Vaccinations for COVID-19 are underway, but homeowners associations all have the same concern. Can an HOA require the COVID-19 vaccine for residents? Find out below.
The coronavirus outbreak affected homeowners associations nationwide, making them temporarily shut down common areas and move meetings to digital mediums. As government-imposed restrictions continue to relax, so have homeowners associations. But, the glaring question on most board members’ minds remains largely unanswered — can your HOA require COVID-19 vaccine?
Homeowners associations may want to require residents to show proof of vaccination before allowing them to use or even enter common facilities. This, though, is not exactly within the scope of every board’s authority. Most governing documents lack the provisions for it, so it is presumably outside of the board’s powers to enact such a requirement. Additionally, enforcing the rule comes with its fair share of challenges, as some residents are likely to have objections.
Having the authority to require COVID-19 vaccination is one thing, but you must also consider whether or not you should proceed with such a requirement. While ensuring the health of residents is the obvious upside, you must not let it blind your decision-making. There are downsides to requiring the vaccine as well.
When someone becomes a homeowner in an HOA, they immediately receive an easement and a right to use the community’s common areas and amenities. Preventing unvaccinated residents from accessing these spaces is a breach of that right. Worse yet, residents are not afraid of involving the law when their rights are violated. Therefore, imposing a vaccination requirement can lead to lawsuits for your association.
According to the federal Health Insurance Portability and Accountability Act, people have a legal right to keep their medical records private. Under the eyes of the law, asking residents for proof of vaccination may be deemed an infringement of this Act. Again, this can result in a possible lawsuit for your homeowners association.
Moreover, the privacy of medical records is not only protected by federal law. Many states have their own legislation that offers similar protection.
Apart from medical issues, there are also religious exemptions to consider. Some residents might claim that it goes against their religious beliefs to get vaccinated. Thus, forcing them to receive the vaccine could make your association vulnerable to claims of religious discrimination.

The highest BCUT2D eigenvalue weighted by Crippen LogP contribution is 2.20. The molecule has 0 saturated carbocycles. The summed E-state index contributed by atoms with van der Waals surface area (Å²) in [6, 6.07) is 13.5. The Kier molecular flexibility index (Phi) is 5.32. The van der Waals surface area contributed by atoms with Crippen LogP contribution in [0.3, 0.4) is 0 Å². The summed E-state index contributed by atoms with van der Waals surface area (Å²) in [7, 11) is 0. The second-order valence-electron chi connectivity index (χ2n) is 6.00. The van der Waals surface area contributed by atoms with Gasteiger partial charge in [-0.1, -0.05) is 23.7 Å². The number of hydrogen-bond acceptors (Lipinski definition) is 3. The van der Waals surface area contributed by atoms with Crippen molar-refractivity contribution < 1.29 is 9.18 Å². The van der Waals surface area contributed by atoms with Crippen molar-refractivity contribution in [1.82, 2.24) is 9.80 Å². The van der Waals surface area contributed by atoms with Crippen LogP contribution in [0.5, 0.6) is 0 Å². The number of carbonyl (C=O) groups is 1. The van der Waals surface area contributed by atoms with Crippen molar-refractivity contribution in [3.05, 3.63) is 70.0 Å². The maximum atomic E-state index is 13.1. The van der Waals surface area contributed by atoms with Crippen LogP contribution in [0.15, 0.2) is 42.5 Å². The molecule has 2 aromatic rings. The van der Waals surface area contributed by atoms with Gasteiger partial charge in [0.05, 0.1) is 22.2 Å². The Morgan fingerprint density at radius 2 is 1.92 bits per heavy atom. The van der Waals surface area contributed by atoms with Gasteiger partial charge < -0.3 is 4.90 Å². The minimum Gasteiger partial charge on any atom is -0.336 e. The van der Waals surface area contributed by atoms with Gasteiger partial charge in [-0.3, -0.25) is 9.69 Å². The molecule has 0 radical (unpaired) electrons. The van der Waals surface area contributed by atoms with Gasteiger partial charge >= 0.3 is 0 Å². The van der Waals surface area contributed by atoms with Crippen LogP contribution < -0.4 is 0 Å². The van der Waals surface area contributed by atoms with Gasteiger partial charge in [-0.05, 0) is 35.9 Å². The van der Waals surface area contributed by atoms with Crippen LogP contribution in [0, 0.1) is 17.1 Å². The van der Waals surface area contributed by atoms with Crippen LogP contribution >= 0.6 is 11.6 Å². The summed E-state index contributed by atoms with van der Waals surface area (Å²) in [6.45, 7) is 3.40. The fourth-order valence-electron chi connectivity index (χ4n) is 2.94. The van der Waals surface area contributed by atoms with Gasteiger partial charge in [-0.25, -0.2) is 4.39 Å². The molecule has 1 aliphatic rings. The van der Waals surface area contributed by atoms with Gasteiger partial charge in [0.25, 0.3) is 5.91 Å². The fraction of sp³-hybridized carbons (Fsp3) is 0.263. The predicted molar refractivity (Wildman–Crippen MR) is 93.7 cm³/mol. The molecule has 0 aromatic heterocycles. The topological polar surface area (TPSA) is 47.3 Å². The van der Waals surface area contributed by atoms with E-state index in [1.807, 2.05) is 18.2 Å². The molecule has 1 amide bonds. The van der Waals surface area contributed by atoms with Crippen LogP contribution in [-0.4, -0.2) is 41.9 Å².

Beyond that, granting vaccinated and unvaccinated residents different rights is also discrimination. And some states have outright declared it illegal to create classes within a community.
In some states, it is prohibited for businesses to discriminate against unvaccinated persons. For instance, Florida governor DeSantis has issued an order banning agencies and businesses from requiring proof of vaccination. Because HOAs are organized as non-profit corporations in many states, they must comply with restrictions and orders that apply to businesses as well.
If the federal, state, or local government does not require vaccination, it would not make sense for HOAs to make it mandatory. Then again, some counties and cities have previously asked HOAs to enforce public health regulations such as wearing masks or risk a fine. There is no guarantee, though, that local governments will do the same for vaccinations.
As you can see, there are several reasons why it is ill-advised to require COVID-19 vaccination. But, that does not mean homeowners associations are left with no options to help ensure the health of their residents.
The first thing you can do is recommend that community members get the vaccine. Send out a letter with helpful vaccine information and the advantages of getting the vaccine. This will educate residents and perhaps even convince those who are still on the fence. To prevent issues with liability, you can ask an attorney or your management company to help you with the wording.
You can also make it easier for residents to receive the vaccine by allowing your local public health department to use your clubhouse as a vaccination site. This comes with some risks, though. If a resident contracts COVID-19 after visiting the clubhouse, they might blame the association and pursue legal action.
To further protect your residents, it is also advisable not to halt health protocols. Continue to urge residents to wear masks, practice social distancing, and wash their hands frequently. You should also clean and disinfect common areas often.
While requiring residents to get the vaccine may be out of reach, it might be possible to require vendors and contractors to show proof of vaccination. If your current vendors refuse to get the vaccine, you can always choose a new (and vaccinated) vendor upon the expiry of your contract.
Most experts agree that homeowners associations have no authority to make vaccinations a requirement. But, if your HOA still pursues this route, you must then, at a minimum, amend your governing documents to coincide with the decision.
In most states and associations, though, amending your governing documents will require membership approval.
Additionally, you should prepare to address complaints and protests from some of your residents. It is also a good idea to talk to a lawyer about the potential risks involved and how you can shield the association from them.
As a member of your HOA board, it only makes sense for you to worry about the general health and well-being of your residents. Making vaccination a requirement, though, is not necessarily the best solution. When it comes down to it, the pitfalls of requiring residents to receive the vaccine outweigh the benefits. All you can do at this point is to recommend that residents get the vaccine and continue practicing health protocols within your community.
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